“Use EFT To Clear Patterns of Self-Sabotage” – Nick Ortner at Wanderlust

https://www.youtube.com/watch?v=LwgFIKjTpWY

Description:

“These days,” says Nick, “we are activating our fight or flight responses in a variety of circumstances. Frustrated goals, mounting stress, patterns of self-sabotage: at the most basic level are stress responses related to fight or flight responses. The latest research shows us that when we hit these meridian points in the body while focusing on certain issues, we are actually sending a signal to the amydgala in the brain. The amygdala is the fight or flight response center.” In this Speakeasy lecture, Nick explains how tapping can release these fears and patterns.

 

As I promised to the amazing blogger Doreen Bench of “Always Recovery”, I’ll report back here with my EFT findings at some point, hopefully soon.  In the meantime, I hope you’ll continue reading my blog, and I wish you lots of fulfilling blogging and reading of your own.

Thanks for reading!

Dyane

 

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Mother’s Day…I’m Just Not That Into You

I don’t need flowers, I don’t need a fancy dinner, and I don’t need lingerie.

I DO need chocolate.  But I prefer to pick it out myself since I have VERY high standards!

I am referring to Mother’s Day, of course.  While I know that many people appreciate this holiday, I’m not one of them.  I’ve never connected with it, even after I became a mother.  All I cared about growing up was my birthday, Halloween, Thanksgiving and Christmas – that was it.  This year I’ve felt particularly repelled by the incredible amount of spam that has appeared in my email folder over the past three weeks.

Strawberries for Mother’s Day!!!  Floral bouquets for Mother’s Day!!!  You-name-it for Mother’s Day!

For me this day has become too loaded with happy expectations and it ends in disappointment.  Who needs it? Especially since you all know I have THE best Mother’s Day gift ever:   snooze

Seven-week-old puppy Lucy snoozing on my pillow despite the fact she’s technically not supposed to be on the bed.  Please let that be our secret!

As thrilled as I am to be under Lucy’s spell, she’s not a panacea to all my problems. I’m having one of those days in which PMS symptoms are beginning to rise their ugly heads.  As a result, I’ve been irritable and unable to relax.  All day long I’ve had an annoying feeling that I should be accomplishing a lot more than I’m doing, and I’m not cutting it!

I wish I could just nap in an instant as sweet Lucy does, complete with puppy dreams.  With two lively children in this house, I don’t see a nap in my immediate future.  What will help me is working out and breaking a good sweat.  That’s my plan for the late afternoon.  My workout becomes all the more alluring because it’s the time when I read your blog posts on my Kindle.  All the juicy, incisive, inspiring writing I read makes my elliptical workout whiz by.

Despite my aversion to Mother’s Day, I admit I’ll take advantage of the holiday all the same.  I’m not asking for much, so I’m easy compared to other “high-maintenance” moms. who require high-end jewelry and Creme de Mer.  I want to be able to hang out with fluffball Lucy, write, work out, and eat something yummy at home.  I know the girls have made me gifts at school and those will be the only gifts I need.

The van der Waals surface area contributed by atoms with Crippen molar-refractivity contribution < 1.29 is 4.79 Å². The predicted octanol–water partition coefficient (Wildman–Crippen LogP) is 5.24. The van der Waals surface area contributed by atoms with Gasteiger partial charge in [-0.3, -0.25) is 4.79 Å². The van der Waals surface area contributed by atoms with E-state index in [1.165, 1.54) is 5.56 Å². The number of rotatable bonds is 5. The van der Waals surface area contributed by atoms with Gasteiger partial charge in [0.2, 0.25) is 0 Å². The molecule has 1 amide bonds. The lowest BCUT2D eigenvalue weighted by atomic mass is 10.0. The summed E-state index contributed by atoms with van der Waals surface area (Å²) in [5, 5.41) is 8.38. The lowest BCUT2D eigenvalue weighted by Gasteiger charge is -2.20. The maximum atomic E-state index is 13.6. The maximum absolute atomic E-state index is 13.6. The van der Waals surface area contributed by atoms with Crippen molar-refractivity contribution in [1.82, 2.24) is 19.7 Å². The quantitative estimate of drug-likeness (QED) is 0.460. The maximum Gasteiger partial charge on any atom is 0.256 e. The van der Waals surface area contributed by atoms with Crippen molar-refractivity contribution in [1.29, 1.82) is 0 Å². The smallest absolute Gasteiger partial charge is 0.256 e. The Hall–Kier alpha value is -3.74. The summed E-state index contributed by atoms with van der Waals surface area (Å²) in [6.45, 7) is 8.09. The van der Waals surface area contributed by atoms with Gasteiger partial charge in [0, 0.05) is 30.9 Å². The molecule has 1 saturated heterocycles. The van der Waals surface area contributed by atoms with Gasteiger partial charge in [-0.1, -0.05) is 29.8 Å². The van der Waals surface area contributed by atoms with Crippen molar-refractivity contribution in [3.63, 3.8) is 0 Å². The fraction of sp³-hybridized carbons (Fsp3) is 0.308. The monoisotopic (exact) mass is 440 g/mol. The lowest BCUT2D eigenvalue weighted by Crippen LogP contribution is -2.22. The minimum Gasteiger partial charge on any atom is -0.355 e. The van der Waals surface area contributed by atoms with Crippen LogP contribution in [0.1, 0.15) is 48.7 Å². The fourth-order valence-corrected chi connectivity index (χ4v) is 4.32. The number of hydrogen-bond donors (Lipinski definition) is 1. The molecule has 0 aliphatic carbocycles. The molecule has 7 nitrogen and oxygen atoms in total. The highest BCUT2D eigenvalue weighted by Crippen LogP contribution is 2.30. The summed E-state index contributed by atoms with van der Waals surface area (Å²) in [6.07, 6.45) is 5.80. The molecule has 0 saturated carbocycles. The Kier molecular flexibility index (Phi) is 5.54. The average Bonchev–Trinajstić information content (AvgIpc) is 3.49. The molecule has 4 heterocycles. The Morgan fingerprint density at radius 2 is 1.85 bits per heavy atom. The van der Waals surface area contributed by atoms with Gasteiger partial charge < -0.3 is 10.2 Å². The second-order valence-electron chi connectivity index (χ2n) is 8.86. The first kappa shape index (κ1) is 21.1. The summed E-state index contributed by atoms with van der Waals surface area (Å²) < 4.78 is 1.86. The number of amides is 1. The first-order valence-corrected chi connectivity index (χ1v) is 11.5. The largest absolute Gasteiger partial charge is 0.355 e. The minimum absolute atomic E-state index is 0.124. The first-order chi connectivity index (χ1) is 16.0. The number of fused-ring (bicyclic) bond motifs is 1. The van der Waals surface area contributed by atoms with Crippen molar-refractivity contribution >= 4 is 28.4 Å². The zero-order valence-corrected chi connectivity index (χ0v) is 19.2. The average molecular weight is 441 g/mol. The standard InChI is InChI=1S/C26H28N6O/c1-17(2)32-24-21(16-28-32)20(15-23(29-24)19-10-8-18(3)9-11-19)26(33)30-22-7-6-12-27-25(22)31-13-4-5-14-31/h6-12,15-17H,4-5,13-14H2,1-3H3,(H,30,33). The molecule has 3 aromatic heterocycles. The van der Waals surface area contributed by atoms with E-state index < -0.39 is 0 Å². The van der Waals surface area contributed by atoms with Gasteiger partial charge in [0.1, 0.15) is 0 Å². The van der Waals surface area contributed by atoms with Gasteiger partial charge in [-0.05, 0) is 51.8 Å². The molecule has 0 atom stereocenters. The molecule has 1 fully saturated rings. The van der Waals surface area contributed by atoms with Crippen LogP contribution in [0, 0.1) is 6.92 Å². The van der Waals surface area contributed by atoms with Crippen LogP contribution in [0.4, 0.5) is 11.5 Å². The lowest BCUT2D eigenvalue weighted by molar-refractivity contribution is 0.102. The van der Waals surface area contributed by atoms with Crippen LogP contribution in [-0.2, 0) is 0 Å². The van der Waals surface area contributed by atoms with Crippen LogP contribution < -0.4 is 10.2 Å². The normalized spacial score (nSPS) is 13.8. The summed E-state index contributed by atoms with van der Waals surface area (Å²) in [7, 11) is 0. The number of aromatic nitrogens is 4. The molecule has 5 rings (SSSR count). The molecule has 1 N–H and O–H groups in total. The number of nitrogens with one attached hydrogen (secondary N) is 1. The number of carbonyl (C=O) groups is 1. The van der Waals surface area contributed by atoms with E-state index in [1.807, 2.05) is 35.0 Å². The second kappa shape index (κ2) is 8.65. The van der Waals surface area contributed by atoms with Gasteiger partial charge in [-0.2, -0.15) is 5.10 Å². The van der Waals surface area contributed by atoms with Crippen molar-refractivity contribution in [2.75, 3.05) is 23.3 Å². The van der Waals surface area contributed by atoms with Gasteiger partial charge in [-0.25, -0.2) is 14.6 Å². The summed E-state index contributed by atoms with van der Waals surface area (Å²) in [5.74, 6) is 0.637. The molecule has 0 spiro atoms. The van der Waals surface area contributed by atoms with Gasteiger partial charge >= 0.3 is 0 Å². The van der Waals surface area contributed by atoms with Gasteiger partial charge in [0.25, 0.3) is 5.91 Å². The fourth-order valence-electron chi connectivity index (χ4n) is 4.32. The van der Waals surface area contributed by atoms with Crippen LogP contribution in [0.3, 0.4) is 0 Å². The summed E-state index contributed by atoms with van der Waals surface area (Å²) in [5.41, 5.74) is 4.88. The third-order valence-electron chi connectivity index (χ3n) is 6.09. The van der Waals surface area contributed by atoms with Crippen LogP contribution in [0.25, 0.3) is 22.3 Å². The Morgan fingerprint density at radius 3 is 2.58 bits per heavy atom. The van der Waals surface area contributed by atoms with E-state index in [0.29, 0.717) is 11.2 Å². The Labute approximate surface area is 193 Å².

The other day I read a fascinating post on Stigmama.com that discusses Mother’s Day in a different light.  Stigmama.com founder/author Dr. Walker Karraa also mentions other topics close to my heart in relation to motherhood, maternal mental health and awareness campaigns.  Dr. Karraa writes in a highly original, powerful way and her perspectives are never boring!  The post is located at:

http://stigmama.com/2014/05/05/mother-may-i/

Speaking of that which is powerful, yesterday I watched the documentary “Running From Crazy” featuring Mariel Hemingway. The film examines the Hemingway legacy and it takes a close look at suicide and the genetics of mental illness.  What affected me the most were the scenes of Mariel having candid mental-illness themed conversations with her two grown daughters.

Neither daughter said she had severe mental illness, but in one scene Mariel told her daughter pointedly she had been “very worried” about her when she suffered depression.  Mariel had every right to be gravely concerned when depression surfaced in her child, as a whopping seven of her family members had taken their lives, “maybe more” as Mariel said.

While watching “Running From Crazy” it occurred to me for the umpteenth time that as a mom with two daughters of my own I’ll always worry about my girls succumbing to bipolar disorder.  I don’t want my Avonlea and Marilla to feel like Mariel Hemingway.  I don’t want them feeling like they are “running from crazy” throughout their lives, sprinting like mad to escape severe mental illness that arose in the generations before them.

On second thought I’d like the money my husband will spend on a Mother’s Day fancy card, flowers, and dinner to go to a meaningful cause: The International Bipolar Foundation.  The International Bipolar Foundation helps those with bipolar and anyone else affected by bipolar, and they’re active advocates.   As we’re a family on a super-tight budget, we rarely donate to non-profits.  However, since I’m fairly certain that money shall be spent on me for Mother’s Day, I’d like to direct it to a place that makes me feel good.

And now that I’ve gotten theses concerns off my motherly chest, I shall forget about putting away dishes, doing laundry and paying bills and return to Puppyland!!!  Happy Sunday.  😉